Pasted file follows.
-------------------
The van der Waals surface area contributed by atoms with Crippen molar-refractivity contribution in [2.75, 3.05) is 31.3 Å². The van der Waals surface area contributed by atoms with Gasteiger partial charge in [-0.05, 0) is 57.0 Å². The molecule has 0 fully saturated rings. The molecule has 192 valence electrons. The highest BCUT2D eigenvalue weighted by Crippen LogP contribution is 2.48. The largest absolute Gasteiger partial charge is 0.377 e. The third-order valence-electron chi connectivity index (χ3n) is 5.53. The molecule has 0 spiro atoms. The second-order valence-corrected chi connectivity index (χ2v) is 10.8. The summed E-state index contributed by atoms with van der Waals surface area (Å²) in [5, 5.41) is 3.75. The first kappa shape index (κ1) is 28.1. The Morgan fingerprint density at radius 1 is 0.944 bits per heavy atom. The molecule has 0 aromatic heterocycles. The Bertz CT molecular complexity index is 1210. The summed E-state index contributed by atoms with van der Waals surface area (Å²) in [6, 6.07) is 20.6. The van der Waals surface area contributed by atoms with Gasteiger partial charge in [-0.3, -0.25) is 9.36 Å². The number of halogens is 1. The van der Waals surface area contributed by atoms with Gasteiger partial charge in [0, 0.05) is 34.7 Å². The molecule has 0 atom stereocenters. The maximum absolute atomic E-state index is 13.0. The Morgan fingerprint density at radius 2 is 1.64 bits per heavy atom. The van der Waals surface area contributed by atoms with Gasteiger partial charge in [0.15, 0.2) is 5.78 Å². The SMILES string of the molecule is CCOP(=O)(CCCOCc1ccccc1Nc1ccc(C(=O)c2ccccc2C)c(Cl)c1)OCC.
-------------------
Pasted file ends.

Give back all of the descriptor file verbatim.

The van der Waals surface area contributed by atoms with Crippen molar-refractivity contribution in [2.75, 3.05) is 31.3 Å². The van der Waals surface area contributed by atoms with Gasteiger partial charge in [-0.05, 0) is 57.0 Å². The molecule has 0 fully saturated rings. The molecule has 192 valence electrons. The highest BCUT2D eigenvalue weighted by Crippen LogP contribution is 2.48. The largest absolute Gasteiger partial charge is 0.377 e. The third-order valence-electron chi connectivity index (χ3n) is 5.53. The molecule has 0 spiro atoms. The second-order valence-corrected chi connectivity index (χ2v) is 10.8. The summed E-state index contributed by atoms with van der Waals surface area (Å²) in [5, 5.41) is 3.75. The first kappa shape index (κ1) is 28.1. The Morgan fingerprint density at radius 1 is 0.944 bits per heavy atom. The molecule has 0 aromatic heterocycles. The Bertz CT molecular complexity index is 1210. The summed E-state index contributed by atoms with van der Waals surface area (Å²) in [6, 6.07) is 20.6. The van der Waals surface area contributed by atoms with Gasteiger partial charge in [-0.3, -0.25) is 9.36 Å². The number of halogens is 1. The van der Waals surface area contributed by atoms with Gasteiger partial charge in [0, 0.05) is 34.7 Å². The molecule has 0 atom stereocenters. The maximum absolute atomic E-state index is 13.0. The Morgan fingerprint density at radius 2 is 1.64 bits per heavy atom. The van der Waals surface area contributed by atoms with Gasteiger partial charge in [0.15, 0.2) is 5.78 Å². The SMILES string of the molecule is CCOP(=O)(CCCOCc1ccccc1Nc1ccc(C(=O)c2ccccc2C)c(Cl)c1)OCC.